New review by Welton Jones. October 8, 2006:
The Russian “Ring,” which landed on American soil Oct. 6 with “Das Rheingold” at the Orange County Performing Arts Center in California,shouldn’t disappoint anybody except those hoping for a fiasco.
Judging solely from the first of the four operas, this is a polished, self-confident “Ring,” musically solid in the hands of a major traditional conductor, competently sung by an experienced ensemble and visually goofy only within the requirements of individual artistic inspiration.
If Wagner himself couldn’t bring tidy order to this most majestic of epic legend-myths, no definitive version should be expected by now. That’s the gracious public position that has dominated for over a century, during which countless producers, commentators and lovesick swains have been sure privately that THEIRS was the true way.
This particular vision of the cycle is attributed to Valery Gergiev, the master conductor who also runs St. Petersburg’s legendary Mariinsky opera, ballet and orchestral ensembles, and his Russian-born, American-trained designer George Tsypin. (No stage director is credited for this production.)
Gergiev conducts in the grand manner with stately tempo and dignified crescendos and his orchestra – brought along intact with the ballet and opera companies for this impressive 17-day residency in Costa Mesa – plays with attentive swagger.
Mikhail Kit, a late substitution for Alexey Tanovitsky, sang Wotan carefully, marking some of the exchanges with Fricka and suggesting more the fond parental balladeer than the scheming and driven empire-builder. Vasiliy Gorshkov, promoted from Mime on this occasion, was a crowd-pleaser as an urbane Loge, decidedly cool for a god of fire,and his singing was lusty if not error-free.
The best singing of the evening came from Andrey Spehov as Donner, a ringing baritone with edged thunder throughout his displayed range. Vadim Kravets and Mikhail Petrenko, though precise and accurate from inside their Fafner and Fasolt apparatuses, created little in the way of gigantic intimidation. Nikolai Gassiev’s Mime whined and wheedled with admirable enunciation and Edem Umerov found a complex, ambiguous vocal plan to match his dour physical concept of Alberich, perhaps the most interesting acting of the evening.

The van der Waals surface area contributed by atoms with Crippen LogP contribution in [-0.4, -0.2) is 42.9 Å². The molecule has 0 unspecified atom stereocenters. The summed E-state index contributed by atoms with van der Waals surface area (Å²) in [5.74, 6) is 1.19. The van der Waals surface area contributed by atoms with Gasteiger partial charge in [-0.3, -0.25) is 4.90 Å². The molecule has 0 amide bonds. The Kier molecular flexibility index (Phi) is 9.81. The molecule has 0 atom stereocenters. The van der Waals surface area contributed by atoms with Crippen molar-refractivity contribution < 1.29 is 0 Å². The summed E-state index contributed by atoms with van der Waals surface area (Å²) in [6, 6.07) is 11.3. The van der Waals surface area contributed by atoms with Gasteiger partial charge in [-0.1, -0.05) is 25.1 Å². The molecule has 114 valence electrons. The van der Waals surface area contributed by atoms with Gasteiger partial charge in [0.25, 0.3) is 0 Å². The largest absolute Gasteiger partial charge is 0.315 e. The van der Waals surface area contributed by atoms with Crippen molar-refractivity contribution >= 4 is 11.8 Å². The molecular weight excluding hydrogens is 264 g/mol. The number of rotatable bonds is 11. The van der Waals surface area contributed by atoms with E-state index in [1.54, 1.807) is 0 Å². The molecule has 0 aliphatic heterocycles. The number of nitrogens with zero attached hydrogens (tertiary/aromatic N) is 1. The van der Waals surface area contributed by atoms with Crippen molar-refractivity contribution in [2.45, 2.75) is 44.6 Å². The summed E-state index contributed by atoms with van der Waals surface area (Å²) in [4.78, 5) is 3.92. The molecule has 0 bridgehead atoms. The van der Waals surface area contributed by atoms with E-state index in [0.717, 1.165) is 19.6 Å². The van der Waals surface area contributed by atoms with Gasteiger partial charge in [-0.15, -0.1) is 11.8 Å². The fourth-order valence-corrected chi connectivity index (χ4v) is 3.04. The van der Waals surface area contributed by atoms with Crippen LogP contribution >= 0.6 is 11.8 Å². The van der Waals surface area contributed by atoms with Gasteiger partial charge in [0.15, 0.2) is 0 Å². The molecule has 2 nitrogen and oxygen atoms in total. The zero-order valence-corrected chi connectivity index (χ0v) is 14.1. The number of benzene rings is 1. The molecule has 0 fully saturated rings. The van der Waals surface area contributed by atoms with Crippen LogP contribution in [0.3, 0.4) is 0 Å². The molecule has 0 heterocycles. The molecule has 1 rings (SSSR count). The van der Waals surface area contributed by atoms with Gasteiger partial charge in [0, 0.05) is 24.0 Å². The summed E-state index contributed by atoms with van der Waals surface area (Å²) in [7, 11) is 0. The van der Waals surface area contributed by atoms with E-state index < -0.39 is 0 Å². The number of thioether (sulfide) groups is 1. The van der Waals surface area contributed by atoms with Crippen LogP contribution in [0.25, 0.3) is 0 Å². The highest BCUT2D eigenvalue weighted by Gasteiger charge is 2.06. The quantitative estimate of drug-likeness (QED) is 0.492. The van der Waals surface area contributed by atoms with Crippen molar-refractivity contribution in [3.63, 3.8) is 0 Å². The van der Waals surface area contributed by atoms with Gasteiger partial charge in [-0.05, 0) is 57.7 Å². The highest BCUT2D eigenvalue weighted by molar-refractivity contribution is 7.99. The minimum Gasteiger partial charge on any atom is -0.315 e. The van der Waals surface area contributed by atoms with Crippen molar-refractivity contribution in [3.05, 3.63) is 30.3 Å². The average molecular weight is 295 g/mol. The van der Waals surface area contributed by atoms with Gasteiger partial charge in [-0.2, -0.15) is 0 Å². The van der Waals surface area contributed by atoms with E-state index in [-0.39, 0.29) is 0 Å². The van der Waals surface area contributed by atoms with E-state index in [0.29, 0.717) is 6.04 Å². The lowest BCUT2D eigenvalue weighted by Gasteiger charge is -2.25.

Or perhaps not. Anastasia Kalagina, who sang the bits and pieces assigned to Freia with luscious decorum, displayed a superbly shaped body language that stop just short of becoming a distraction while suggesting an approach which might invigorate all Wagnerian acting. She’s due back as Siegfried’s Woodbird.
The Rhinemaidens – Margarita Alaverdian, Irina Vasilieva and Lyubov Sokolova – were particularly well-matched vocally and fleshy but fetching as cavorters. Zlata Bulycheva’s Erda benefited from excellent staging while Svetlana Volkova’s Fricka, a thankless part at best, suffered from her Wotan’s distraction.
A musical ensemble, in short, not to make headlines but to bring credit on the producers as responsible Wagnerians. And what is there to see? A mixed bag of abstractions in a search for cohesion not achieved in the first quarter of the tetralogy at least. The “Das Rheingold” landscape is dominated by four large and irregular cigar shapes hanging parallel to the stage lip throughout and adjusted in reference to each other as scenes change. Eventually, these come to suggest supine mummies of warlike gods, an interpretation heightened when they bend into a semi-seated posture before the final curtain. The stage itself is scattered with dozens of blunt, moveable lumps which, as they began lighting up and skittering about, resemble various “Star War” characters – R2D2, Yoda, the desert scavengers whose eyes glow beneath their cowls. Each major character is assigned a squad of costumed extras and Mime’s Nibelungs, possibly children serving as supers, push the shapes about pretending to clang upon them for the underworld scenes.
Many of the key props are so awkward they approach silliness. The tarnhelm is a sparkly sombrero; the Rheingold resembles a weekend handyman’s gazebo. The giants are especially lumpen: crude earthenteapots which the singers inhabit with the dignified grace of Michael Dukakis wearing a tank.
Poured over all these pancakes is the syrup of Gleb Filshtinsky’s deeply textured lighting. At the beginning, it’s black light, highlighting long yellow wigs on stationary forms giving a garish air to the fauna, presumably, on the bottom of the Rhine. Other scenes require other hues right up to the decidedly earth-toned Rainbow Bridge and the gorgeous golden sunset.
Costumes, by Tatiana Noginova, are equally emphatic. The gods wear elaborate but restrained outfits of rich fabric with lots of pleats. The Rhinemaidens are kitsch, the various platoons of followers either work – the mysterious band assisting Erda – or don’t – a quartet of muscular lifters who carry Freia off for the giants. The most problematical spectacle was Alberich with the Rheingold, a chartreuse cockroach sniffing at a spoiled cantaloupe beneath rotted dirigibles.
Much of the décor, alas, consisted of bold ideas not followed up. And, oddly, there was little vertical orientation for a work set in so many levels of existence. Nobody flew. Nobody even climbed very far up on anything.
Abstraction become too personal does little for the “Ring,” which has all the ambiguity it needs built into the music and the story. Arbitrary tricks, as opposed to the simple bucolic theme park envisioned by Wagner, simply add another level of onionskin to be peeled away from the complex puzzles. But Wagnerians – who flocked to Orange County’s Russian “Ring” in cultish force – seem never to mind the added complications.
By Welton Jones